SAS troops put on standby to extract UK officials in Ukraine over fears of WW3

A secret SAS unit has been placed on standby in order to "extract" UK officials from Ukraine should a conflict with Russia break out in the near future, it has been reported.

It comes as fears grow over tensions between the two countries continue to rise.

The Daily Mirror has revealed that members of SAS E Squadron will mount a rescue should Russian forces plough deep into Ukrainian territory.

The situation on the border of the country remains precarious with as many as 126,000 Russian combat forces now perched on the divide.

Frighteningly the Russian army units massed on the Ukrainian border include both ground troops and amphibious attack personnel.

It's thought that the simultaneous movement of Russian forces into neighbouring Belarus puts Ukraine’s capital Kiev even more at risk if President Vladimir Putin orders a full-scale invasion.

The Russian army has ordered rocket systems be brought into Belarus which could then be used as a launch point for an invasion.

In more dour potential World War Three news, President Joe Biden has already warned he believes an attack is “imminent” and bungled by hinting an American response depends on the severity of an incursion.

However, many observers believe full-scale invasion is unlikely.

Although should one occur British Foreign Office officials may be rescued by special forces.

It is believed crack UK special forces may also be placed strategically within Ukraine acting as military advisers, along with US counterparts.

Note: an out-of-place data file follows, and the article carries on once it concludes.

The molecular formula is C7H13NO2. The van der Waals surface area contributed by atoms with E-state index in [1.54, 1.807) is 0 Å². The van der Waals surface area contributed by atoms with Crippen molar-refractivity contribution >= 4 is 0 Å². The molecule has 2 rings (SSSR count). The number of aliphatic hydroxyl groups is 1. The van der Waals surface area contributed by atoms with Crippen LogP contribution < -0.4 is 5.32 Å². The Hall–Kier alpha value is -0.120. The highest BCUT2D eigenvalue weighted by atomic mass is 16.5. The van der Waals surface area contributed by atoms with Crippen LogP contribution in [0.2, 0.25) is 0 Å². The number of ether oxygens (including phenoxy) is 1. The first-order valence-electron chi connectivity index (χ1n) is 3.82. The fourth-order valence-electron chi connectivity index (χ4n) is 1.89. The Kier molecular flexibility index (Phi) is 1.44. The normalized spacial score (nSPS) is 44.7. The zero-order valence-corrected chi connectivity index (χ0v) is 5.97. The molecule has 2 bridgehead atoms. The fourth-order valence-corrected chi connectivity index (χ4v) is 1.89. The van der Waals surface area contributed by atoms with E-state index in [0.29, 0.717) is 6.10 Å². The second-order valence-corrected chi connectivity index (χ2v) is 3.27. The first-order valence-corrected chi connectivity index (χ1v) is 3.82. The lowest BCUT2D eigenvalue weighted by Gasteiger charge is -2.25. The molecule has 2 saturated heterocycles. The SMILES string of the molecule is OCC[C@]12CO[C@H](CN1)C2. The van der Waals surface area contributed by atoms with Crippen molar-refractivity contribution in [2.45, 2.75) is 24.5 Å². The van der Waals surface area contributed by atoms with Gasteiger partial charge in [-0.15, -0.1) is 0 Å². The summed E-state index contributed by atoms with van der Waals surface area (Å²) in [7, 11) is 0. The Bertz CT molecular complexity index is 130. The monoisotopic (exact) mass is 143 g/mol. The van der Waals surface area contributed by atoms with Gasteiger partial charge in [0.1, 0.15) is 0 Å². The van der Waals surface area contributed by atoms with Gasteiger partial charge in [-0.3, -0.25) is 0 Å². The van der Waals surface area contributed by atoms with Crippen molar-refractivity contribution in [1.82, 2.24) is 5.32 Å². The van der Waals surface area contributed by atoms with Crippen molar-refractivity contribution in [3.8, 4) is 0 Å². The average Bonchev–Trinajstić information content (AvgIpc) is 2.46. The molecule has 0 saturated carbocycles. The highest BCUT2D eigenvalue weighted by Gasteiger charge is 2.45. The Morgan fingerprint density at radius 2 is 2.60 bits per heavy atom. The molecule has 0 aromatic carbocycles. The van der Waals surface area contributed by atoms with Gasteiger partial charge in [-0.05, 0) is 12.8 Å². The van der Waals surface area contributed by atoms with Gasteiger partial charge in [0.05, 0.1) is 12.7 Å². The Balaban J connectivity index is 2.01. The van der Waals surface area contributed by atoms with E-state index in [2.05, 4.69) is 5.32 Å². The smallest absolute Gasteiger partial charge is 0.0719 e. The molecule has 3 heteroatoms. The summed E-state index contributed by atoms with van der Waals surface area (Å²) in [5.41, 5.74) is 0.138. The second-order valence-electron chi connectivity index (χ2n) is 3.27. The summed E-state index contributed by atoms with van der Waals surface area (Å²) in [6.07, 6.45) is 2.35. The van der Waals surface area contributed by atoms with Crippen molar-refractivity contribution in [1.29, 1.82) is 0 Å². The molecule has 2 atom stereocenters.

One security source said: “British intelligence is watching developments all over Ukraine but in particular in Crimea, which is occupied by Russian forces.

“All of the other manoeuvres may have been a ruse to deflect from Crimea and Putin may want to expand it towards contested Donbas.”

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However, when questioned by the paper, the UK Ministry of Defence refused to comment, stating: "We do not comment on special forces."

But how likely is Russia to actually invade?

Soberingly according to Hugo Crosthwaite, lead analyst for Eurasia at security intelligence firm Dragonfly, the answer is 'likely'.

Mr Crosthwaite said the likely Russian plan was to get concessions on Ukrainian NATO membership and Donbas.

He said: “A Russian invasion of Ukraine is a likely scenario in the coming weeks.

“There have been several military and diplomatic developments that point to a sustained severe interstate conflict risk, including Russian troops deploying to Belarus and further efforts by the Kremlin to create a pretext for an attack.

“The combined efforts of the US, the EU and NATO to deter Russia in recent months appear to have failed."

Mr Crosthwaite added that Russia can now begin ground operations or launch a "devastating missile" attack with little or no notice.

But he said it's doubtful Russian forces would attack Kiev as movements are continually assessed, stating he believes the country's main goal would be to force the Ukranian president to resign.

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